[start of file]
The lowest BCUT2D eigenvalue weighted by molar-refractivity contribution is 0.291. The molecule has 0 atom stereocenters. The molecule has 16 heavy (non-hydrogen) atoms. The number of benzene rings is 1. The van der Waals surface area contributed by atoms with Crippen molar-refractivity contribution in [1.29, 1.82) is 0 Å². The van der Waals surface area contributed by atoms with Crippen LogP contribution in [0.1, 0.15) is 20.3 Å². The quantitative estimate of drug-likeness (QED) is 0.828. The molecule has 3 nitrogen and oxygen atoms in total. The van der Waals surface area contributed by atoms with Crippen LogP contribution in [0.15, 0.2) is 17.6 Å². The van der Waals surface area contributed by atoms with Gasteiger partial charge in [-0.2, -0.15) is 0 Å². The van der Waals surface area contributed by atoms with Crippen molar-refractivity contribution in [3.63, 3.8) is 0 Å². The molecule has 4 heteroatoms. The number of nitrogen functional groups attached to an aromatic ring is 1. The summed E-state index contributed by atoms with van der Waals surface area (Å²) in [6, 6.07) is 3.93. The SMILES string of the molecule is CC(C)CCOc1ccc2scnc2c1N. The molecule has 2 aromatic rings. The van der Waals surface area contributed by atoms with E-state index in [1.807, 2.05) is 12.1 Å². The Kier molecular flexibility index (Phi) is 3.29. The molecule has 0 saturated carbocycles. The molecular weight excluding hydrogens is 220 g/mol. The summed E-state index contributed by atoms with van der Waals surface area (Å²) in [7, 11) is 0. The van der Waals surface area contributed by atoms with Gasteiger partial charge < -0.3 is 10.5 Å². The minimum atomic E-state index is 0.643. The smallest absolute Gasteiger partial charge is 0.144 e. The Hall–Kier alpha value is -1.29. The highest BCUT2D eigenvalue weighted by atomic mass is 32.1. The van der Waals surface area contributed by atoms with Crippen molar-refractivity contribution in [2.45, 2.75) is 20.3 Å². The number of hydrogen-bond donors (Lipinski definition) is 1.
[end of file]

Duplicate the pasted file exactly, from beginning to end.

The lowest BCUT2D eigenvalue weighted by molar-refractivity contribution is 0.291. The molecule has 0 atom stereocenters. The molecule has 16 heavy (non-hydrogen) atoms. The number of benzene rings is 1. The van der Waals surface area contributed by atoms with Crippen molar-refractivity contribution in [1.29, 1.82) is 0 Å². The van der Waals surface area contributed by atoms with Crippen LogP contribution in [0.1, 0.15) is 20.3 Å². The quantitative estimate of drug-likeness (QED) is 0.828. The molecule has 3 nitrogen and oxygen atoms in total. The van der Waals surface area contributed by atoms with Crippen LogP contribution in [0.15, 0.2) is 17.6 Å². The van der Waals surface area contributed by atoms with Gasteiger partial charge in [-0.2, -0.15) is 0 Å². The van der Waals surface area contributed by atoms with Crippen molar-refractivity contribution in [3.63, 3.8) is 0 Å². The molecule has 4 heteroatoms. The number of nitrogen functional groups attached to an aromatic ring is 1. The summed E-state index contributed by atoms with van der Waals surface area (Å²) in [6, 6.07) is 3.93. The SMILES string of the molecule is CC(C)CCOc1ccc2scnc2c1N. The molecule has 2 aromatic rings. The van der Waals surface area contributed by atoms with E-state index in [1.807, 2.05) is 12.1 Å². The Kier molecular flexibility index (Phi) is 3.29. The molecule has 0 saturated carbocycles. The molecular weight excluding hydrogens is 220 g/mol. The summed E-state index contributed by atoms with van der Waals surface area (Å²) in [7, 11) is 0. The van der Waals surface area contributed by atoms with Gasteiger partial charge < -0.3 is 10.5 Å². The minimum atomic E-state index is 0.643. The smallest absolute Gasteiger partial charge is 0.144 e. The Hall–Kier alpha value is -1.29. The highest BCUT2D eigenvalue weighted by atomic mass is 32.1. The van der Waals surface area contributed by atoms with Crippen molar-refractivity contribution in [2.45, 2.75) is 20.3 Å². The number of hydrogen-bond donors (Lipinski definition) is 1.